Skip to main content
Gold Circle
A horse who has won Graded events and is merit rated between 116-118 is better performed on paper than one who has won one Grade 3 and is merit rated 108.
However, do a survey in racing which horse has a better chance of winning the Hollywoodbets Durban July, the Andre Nel-trained Airways Law or a cluster of older horses merit rated between 116 to 118 and Airways Law will probably come out on top.
The reason is simply because he is unexposed.
He is one of the most exciting protagonists in the July, in the opinion of many, because nobody knows how good he is.
He might indeed be a 108, but he might be a champion.
He has run eight times and won five times and in his only effort in Graded company he came from last over 1800m at Hollywoodbets Greyville to win.
Carrying bottom weight, the four-year-old Legislate gelding would have had to win the Grade 3 Hollywoodbets Dolphins Cup Trial more easily than a quarter of a length to go higher in the merit ratings, but the racing saying “you can only win” is a truism. The aim of any race is to win, not to win by five lengths, and a jockey, especially on a hold up horse like Airways Law, plans his race accordingly.
In 1980 the Durban July ante-post favourite Cracker Lily was left out of the final field.
In those days they used to choose the field strictly in weights order and, therefore, many an up-and-coming youngster was left out, and often at the expense of older horses who were on the wane and had no realistic chance.
Therefore, to prevent this occurrence in the future, a clause was put into the conditions basically saying the final field could be chosen at the sole discretion of the operator.
The clause states, “It is an express condition of this race that the Company reserves the right to exclude any horse, which in its opinion, does not warrant inclusion in the race. In addition, the Company shall have the right to exclude any horse at declaration stage and to decide on the final field for the race.”
Furthermore, ten prestigious races have been included in the conditions alongside the statement that the winner of those races wins automatic inclusion in the final field, subject to satisfactory fitness at the time of the race.
Then there are three races identified where it states the winner of those races is given “preferential consideration for inclusion in the final field”.
One of those is the Cup Trial, which Airways Law won.
The panelists were thus given a clause to help them include an exciting, unexposed horse.
Instead they lumped for a horse or two who have likely reached their level.
Perhaps the clause should be changed to state “preferential consideration for the top 18”, in this day when the field includes two reserve runners.
It could be argued that the borderline horses the panelists lumped for also have chances. With their low weights they could feasibly reverse form on paper with others from weight for age events.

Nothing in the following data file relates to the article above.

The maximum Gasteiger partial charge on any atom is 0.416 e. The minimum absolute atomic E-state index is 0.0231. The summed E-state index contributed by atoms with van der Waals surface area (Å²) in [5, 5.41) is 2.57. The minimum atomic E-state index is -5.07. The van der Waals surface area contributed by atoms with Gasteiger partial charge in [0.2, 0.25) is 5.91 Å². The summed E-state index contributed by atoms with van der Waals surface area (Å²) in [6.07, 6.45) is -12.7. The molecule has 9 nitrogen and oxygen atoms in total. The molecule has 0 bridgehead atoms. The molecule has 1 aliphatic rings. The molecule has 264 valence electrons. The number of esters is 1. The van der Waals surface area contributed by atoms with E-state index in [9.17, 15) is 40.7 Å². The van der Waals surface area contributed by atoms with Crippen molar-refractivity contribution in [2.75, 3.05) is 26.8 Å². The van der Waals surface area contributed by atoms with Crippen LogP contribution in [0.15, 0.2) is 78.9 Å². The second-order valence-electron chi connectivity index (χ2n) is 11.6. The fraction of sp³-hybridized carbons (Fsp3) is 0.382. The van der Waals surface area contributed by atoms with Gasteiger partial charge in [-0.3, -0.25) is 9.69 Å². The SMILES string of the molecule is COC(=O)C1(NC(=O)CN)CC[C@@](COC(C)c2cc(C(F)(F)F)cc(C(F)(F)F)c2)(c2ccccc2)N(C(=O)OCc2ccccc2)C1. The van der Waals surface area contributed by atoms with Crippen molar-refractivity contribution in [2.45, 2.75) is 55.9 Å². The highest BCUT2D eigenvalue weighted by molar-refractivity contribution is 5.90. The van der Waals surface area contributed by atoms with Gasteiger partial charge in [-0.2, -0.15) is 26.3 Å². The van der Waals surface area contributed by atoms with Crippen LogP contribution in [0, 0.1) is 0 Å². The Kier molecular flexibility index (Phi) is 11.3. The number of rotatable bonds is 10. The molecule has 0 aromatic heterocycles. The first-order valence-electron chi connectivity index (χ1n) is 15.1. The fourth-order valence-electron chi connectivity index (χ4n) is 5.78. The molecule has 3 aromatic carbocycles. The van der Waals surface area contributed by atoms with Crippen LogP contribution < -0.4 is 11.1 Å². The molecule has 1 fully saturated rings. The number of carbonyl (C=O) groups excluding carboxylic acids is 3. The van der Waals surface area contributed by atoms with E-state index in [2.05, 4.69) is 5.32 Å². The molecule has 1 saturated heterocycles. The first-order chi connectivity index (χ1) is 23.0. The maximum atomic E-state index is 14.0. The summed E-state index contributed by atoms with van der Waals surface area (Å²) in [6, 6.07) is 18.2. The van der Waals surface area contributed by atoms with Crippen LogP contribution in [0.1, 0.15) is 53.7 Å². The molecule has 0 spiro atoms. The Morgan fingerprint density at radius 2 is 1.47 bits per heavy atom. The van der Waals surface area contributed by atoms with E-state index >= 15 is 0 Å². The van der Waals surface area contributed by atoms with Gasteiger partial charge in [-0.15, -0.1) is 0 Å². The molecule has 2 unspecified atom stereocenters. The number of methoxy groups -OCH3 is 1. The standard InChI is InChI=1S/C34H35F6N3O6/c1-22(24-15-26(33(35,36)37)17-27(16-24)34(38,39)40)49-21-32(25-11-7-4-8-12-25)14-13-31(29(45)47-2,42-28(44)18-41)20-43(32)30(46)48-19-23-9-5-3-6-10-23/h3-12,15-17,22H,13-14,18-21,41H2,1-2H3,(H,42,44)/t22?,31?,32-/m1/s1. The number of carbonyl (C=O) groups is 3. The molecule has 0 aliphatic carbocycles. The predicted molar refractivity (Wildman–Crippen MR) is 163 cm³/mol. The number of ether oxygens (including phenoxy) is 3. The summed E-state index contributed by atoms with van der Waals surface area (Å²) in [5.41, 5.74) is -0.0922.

However, none of them are ever going to be champions and that dream, however improbable, is still intact with Airways Law, which is why he has attracted so much intrigue.
That is not to mention there is a precedent to his exclusion.
In 2017 Coral Fever won a race. the Grade 3 Jubilee Handicap, which was at that stage a “preferential consideration” race.
He won with a low weight and had a low merit rating, which is presumably the same argument against Airways Law, and he was excluded from the final field.
However, the following season Coral Fever won the Grade 1 Premier’s Champions Challenge and had to carry topweight in the July. He was beaten 8,4 lengths, as a five-year-old, but how close would he have gone the previous season with bottom weight?
The panelists have opened themselves for more egg on their faces.
They have made a safe choice.
However, they were entitled to do so and their arguments are no doubt based on sound logic.
Nevertheless, the race has lost a little of its intrigue, at least from the point of view of Airways Law’s supporters.
However, some would argue it has added to the intrigue of the day because he will have the opportunity to prove a point in the July consolation race, the Grade 3 Campanajo 2200.
Shango, in fact, proved such a point last year.
The connections of the borderline horses, who did make it, will also be out to vindicate the choices of the final field panelists and prove their critics wrong.
So. which ever way it is looked at, the July ultimately has a ton of intrigue and no final field controversy has ever detracted from it.
Airways Law is first reserve, so does still have a chance of making the final field if there is a scratching before 08H15 on Friday 1 July.
In fact his rider Gareth Wright snuck into the field in that manner in 2019 and proved a point by finishing a three length sixth on Camphoratus.
Picture: Airways Law (nearest) winning the Grade 3 Hollywoodbets Dolphins Cup Trial (Candiese Lenferna).